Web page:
Overall, the Senior Women for Climate Protection Switzerland case raises several questions in regard to the application of the ECHR and, more generally, to a human rights approach to climate change. Is the Swiss negligence of the reduction of greenhouse gas emissions causal for the impacts which the applicants suffer? How can the state’s obligations in case of a global issue such as climate change be defined? Are international environmental regimes and human rights law intertwined in such a way that climate change regimes such as the Paris Agreement can be applied in order to determine a state’s obligation? All these questions show that the present case has a lot of potential for important answers in regard to a human rights approach to climate change, as Bähr and others have already stated. Indeed, the Swiss case before the ECtHR will very likely point the European way in climate change and human rights matters.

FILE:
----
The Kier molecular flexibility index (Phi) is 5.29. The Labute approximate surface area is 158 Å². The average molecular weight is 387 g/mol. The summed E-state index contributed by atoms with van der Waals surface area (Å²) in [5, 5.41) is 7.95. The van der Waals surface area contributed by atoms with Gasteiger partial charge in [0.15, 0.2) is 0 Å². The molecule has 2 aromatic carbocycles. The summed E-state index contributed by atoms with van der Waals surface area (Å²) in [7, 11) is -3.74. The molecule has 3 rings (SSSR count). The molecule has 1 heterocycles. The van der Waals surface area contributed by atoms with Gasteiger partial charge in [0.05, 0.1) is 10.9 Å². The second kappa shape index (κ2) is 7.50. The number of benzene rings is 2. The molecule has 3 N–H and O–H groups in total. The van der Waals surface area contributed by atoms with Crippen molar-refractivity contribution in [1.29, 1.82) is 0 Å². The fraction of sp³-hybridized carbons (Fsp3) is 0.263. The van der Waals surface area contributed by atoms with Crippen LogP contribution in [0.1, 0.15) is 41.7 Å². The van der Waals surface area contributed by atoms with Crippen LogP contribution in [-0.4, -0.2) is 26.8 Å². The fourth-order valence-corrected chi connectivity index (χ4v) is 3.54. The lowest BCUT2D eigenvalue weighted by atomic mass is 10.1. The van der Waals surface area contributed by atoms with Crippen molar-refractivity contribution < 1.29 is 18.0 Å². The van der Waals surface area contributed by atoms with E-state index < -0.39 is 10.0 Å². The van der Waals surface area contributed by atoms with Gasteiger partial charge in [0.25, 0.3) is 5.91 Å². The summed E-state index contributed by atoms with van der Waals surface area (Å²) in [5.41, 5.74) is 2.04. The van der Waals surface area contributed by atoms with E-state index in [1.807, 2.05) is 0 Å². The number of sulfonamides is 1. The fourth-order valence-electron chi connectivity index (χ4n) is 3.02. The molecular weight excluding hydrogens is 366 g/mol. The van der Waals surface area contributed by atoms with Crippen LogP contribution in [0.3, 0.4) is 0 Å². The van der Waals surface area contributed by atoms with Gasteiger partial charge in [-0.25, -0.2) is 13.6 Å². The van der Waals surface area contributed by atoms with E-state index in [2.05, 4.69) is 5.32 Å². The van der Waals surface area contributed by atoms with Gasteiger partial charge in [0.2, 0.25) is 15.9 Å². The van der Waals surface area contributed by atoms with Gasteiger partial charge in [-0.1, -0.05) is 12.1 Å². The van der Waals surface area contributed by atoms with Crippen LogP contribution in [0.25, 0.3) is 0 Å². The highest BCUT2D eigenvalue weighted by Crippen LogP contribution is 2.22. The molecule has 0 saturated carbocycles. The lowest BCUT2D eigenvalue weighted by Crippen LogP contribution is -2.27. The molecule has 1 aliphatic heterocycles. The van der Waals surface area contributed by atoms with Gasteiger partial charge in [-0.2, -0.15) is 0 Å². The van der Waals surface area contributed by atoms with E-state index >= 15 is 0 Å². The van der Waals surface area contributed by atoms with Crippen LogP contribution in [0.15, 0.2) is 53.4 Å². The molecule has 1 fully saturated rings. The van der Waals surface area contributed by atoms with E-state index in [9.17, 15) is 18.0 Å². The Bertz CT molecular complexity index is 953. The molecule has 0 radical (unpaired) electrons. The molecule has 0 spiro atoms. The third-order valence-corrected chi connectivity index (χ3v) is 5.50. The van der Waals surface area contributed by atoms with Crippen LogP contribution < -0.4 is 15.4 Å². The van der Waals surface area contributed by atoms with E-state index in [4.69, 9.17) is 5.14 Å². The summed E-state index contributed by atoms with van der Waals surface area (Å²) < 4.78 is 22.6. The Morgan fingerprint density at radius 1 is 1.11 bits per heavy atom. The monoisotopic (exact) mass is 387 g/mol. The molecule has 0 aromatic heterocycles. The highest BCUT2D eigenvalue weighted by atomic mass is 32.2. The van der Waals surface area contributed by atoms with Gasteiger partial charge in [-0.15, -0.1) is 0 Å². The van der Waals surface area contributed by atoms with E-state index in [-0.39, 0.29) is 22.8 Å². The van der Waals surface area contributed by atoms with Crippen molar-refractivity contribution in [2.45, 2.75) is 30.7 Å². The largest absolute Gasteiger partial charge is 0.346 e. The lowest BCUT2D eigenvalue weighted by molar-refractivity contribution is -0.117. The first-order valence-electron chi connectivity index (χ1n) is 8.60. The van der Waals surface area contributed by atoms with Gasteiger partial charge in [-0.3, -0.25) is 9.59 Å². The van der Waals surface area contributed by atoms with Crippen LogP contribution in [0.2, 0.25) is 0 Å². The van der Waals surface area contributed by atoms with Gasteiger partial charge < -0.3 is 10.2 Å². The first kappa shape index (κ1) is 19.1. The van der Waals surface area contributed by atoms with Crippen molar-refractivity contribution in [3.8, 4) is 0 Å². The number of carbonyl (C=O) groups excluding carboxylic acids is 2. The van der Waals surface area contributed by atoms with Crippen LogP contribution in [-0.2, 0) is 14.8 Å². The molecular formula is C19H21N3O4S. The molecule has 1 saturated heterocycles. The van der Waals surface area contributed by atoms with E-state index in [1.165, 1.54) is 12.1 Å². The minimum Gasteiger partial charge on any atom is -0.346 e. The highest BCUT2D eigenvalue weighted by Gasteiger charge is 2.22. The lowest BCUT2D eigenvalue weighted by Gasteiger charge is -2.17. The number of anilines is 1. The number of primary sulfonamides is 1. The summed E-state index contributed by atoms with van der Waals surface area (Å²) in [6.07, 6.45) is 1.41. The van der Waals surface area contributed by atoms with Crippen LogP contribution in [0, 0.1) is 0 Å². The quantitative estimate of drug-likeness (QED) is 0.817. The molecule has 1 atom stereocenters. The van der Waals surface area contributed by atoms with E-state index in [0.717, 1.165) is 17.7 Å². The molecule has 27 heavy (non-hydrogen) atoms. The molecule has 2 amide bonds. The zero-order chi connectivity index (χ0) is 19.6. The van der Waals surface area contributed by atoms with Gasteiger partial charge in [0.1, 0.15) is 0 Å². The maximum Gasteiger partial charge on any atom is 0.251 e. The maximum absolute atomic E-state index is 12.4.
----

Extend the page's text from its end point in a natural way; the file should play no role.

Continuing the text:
Alina Holzhausen is a PhD student at the University of Aberdeen researching Climate Change Litigation and Human Rights.